Change is the only constant in the fashion industry, as Lee Mathews knows from decades of experience in adapting her materials, manufacturing and mindset. By Lucianne Tonti.

The beautiful contradictions of Lee Mathews

A model in a dress and pants combination from Lee Mathews’ spring/summer 2023 collection.
A model in a dress and pants combination from Lee Mathews’ spring/summer 2023 collection.
Credit: Supplied

After more than two decades in the industry, Lee Mathews is nostalgic for a different time in Australian fashion. A time before manufacturing went offshore, when she bought as much Italian linen, cotton and silk as she could and worked with local makers to create small collections of beautiful things.

“I basically just made what I wanted, put it in store and it sold,” she says. “I know that’s really idealistic because the world’s kind of changed, but it feels like such a simple idea.”

After her success in expanding her business globally – at its height she had 60 international stockists – Mathews watched it contract by almost half through the challenges of the pandemic, not to mention the complications caused by disruptions to supply chains.

Her desire for ease is evident in her spring/summer 2023 collection, which will be delivered to stores in the new year. The shapes and lines are distinctly Lee Mathews. Architectural dresses that sit off the body and float long towards the floor; elastic-waisted wide-leg trousers in thick fabrics accompanied by boxy shirts and blazers.

But within the styles of the dresses, blouses, pants and skirts is a world of contradiction – pretty and masculine, glamorous and art teacher, functional and sexy. It’s fascinating to consider the variety of women who have lived in Mathews’ clothes. They transcend at least four generations; few designers make garments that are passed so easily between mothers and daughters.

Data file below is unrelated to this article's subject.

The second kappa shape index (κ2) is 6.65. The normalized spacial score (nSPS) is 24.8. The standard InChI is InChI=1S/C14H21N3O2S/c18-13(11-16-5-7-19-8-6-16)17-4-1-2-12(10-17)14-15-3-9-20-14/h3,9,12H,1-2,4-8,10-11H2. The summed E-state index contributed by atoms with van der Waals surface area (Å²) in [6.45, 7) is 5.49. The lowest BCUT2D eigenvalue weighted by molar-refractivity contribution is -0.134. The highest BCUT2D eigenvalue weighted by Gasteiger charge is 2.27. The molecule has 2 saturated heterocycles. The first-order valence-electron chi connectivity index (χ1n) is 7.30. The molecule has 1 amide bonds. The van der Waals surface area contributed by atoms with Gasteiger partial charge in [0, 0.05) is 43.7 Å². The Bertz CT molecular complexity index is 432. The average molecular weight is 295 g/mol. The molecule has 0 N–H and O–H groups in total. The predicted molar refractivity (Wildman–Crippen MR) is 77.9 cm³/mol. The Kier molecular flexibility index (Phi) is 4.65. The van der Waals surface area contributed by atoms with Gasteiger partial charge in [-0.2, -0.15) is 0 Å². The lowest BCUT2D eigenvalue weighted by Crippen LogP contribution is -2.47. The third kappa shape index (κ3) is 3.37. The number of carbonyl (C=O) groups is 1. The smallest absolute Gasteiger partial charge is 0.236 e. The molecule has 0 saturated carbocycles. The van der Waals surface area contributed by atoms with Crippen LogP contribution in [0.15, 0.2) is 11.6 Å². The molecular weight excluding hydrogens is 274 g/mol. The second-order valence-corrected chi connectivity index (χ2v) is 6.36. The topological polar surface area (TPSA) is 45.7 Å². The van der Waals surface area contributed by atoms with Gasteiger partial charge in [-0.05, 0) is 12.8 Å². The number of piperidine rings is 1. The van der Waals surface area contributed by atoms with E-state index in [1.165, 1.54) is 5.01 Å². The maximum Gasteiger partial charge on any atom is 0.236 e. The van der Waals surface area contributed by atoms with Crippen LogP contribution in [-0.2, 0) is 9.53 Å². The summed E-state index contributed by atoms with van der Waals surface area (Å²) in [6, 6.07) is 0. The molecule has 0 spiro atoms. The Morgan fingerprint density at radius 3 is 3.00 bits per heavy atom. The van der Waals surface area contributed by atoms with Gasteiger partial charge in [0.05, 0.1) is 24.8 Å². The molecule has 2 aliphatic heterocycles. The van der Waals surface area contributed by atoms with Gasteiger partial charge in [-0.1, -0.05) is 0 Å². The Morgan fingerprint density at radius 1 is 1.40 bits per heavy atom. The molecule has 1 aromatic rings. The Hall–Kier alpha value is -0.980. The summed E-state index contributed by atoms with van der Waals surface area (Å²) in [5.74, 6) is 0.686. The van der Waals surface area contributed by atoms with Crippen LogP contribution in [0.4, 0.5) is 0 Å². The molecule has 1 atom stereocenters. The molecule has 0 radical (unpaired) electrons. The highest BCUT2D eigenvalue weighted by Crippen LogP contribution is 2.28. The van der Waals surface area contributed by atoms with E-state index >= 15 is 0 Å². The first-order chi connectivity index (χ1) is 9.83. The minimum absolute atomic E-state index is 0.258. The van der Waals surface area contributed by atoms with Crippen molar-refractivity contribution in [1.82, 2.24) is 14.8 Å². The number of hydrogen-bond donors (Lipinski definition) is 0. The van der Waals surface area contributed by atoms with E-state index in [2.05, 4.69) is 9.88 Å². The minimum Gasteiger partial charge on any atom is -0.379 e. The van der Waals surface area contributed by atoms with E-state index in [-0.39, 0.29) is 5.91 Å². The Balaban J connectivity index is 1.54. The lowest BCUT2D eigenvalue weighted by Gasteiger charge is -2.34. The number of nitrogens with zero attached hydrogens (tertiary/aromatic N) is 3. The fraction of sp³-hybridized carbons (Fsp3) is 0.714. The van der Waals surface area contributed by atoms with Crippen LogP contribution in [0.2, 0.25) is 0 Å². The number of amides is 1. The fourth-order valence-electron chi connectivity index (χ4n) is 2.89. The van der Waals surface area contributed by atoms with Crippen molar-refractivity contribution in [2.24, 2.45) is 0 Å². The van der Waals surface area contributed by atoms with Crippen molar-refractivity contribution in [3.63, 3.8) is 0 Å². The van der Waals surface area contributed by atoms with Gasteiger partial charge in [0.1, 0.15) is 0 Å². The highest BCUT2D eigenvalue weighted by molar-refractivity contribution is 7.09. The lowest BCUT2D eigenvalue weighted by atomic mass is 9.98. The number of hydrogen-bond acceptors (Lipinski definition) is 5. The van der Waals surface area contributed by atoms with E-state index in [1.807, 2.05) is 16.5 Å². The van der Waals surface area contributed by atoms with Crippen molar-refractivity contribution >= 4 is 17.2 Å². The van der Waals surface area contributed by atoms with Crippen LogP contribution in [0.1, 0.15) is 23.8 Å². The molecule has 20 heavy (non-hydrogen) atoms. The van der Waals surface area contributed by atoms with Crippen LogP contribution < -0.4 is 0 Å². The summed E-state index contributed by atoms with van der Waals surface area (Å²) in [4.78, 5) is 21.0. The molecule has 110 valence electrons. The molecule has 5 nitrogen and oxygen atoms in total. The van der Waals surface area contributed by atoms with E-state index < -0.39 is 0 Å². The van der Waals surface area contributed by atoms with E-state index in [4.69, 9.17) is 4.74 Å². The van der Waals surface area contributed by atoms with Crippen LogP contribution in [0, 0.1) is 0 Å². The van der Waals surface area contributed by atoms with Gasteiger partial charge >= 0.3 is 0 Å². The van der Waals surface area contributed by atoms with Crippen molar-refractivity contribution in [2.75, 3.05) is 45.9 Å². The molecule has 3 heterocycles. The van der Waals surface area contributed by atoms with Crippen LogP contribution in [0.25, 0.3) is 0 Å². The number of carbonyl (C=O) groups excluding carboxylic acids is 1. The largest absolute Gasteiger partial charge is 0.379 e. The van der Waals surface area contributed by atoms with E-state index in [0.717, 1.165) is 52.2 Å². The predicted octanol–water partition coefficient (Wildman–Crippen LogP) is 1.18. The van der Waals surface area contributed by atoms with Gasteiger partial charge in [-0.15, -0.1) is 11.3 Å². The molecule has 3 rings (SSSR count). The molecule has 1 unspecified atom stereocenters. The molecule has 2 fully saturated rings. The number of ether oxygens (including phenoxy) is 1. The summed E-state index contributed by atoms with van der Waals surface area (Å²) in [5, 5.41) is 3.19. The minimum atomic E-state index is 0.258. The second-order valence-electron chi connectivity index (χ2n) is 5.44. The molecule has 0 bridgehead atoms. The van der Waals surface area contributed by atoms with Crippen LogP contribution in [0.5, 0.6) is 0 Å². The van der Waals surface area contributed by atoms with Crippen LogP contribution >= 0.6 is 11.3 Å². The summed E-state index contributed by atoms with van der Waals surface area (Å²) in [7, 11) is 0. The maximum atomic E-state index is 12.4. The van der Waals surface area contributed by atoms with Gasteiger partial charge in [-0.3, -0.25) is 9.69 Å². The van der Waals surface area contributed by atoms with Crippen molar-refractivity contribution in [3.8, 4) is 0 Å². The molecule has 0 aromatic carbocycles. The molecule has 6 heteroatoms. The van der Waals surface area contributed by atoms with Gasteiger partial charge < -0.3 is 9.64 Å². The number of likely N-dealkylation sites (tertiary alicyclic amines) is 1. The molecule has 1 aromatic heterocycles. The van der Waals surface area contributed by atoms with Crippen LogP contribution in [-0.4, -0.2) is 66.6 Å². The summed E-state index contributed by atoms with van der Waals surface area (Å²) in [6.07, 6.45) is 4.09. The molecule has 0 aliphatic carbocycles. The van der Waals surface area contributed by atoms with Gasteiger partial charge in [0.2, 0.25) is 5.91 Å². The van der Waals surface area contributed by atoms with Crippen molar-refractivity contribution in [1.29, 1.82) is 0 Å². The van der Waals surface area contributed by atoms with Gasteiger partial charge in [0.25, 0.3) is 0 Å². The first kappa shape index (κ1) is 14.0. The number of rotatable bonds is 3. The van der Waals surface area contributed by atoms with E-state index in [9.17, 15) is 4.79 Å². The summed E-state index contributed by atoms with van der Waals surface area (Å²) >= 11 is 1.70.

This versatility is captured in a burnt-orange dress made from a silk-linen blend with lots of body. It has a vaguely floral orange-and-cream print with flecks of blue, a deep-V neckline and a ruffle along the Empire waist that turns a corner to run vertically down both side seams of the skirt. It is styled with flat, textured fisherman’s sandals that makes it casual despite the grandeur created by the depth of the colour and the ankle-length skirt.

The cut of the dress is replicated in a softer, floatier, bright-orange georgette. The fabric looks like silk but is actually a viscose that hangs close to the body, giving it a more relaxed feel.

The dress is styled with gold, wide-legged pants, in a stiff, shiny material. Mathews explains it is a recycled nylon from China that she is experimenting with because the Japanese cotton she would normally use has become prohibitively expensive – the viscose dress would previously have been a silk georgette, but silk is also going up in price.

Although she is drawn to the modernity of both the viscose and the nylon, she remains unsure. “The temptation is to integrate these new fabrics for a new audience, but I’m yet to find out whether that really is the way to go for me.”


As a veteran of the industry, Mathews has endured several fundamental market shifts. She describes a time at the start of her career when most of the industry was based in Surry Hills, Sydney – the pattern-makers, cutters, fusing companies and garment-makers were streets away from one another. “It was a very thriving garment industry,” she says, “and you spent half your life running up and down those stairs getting things fused or samples made.”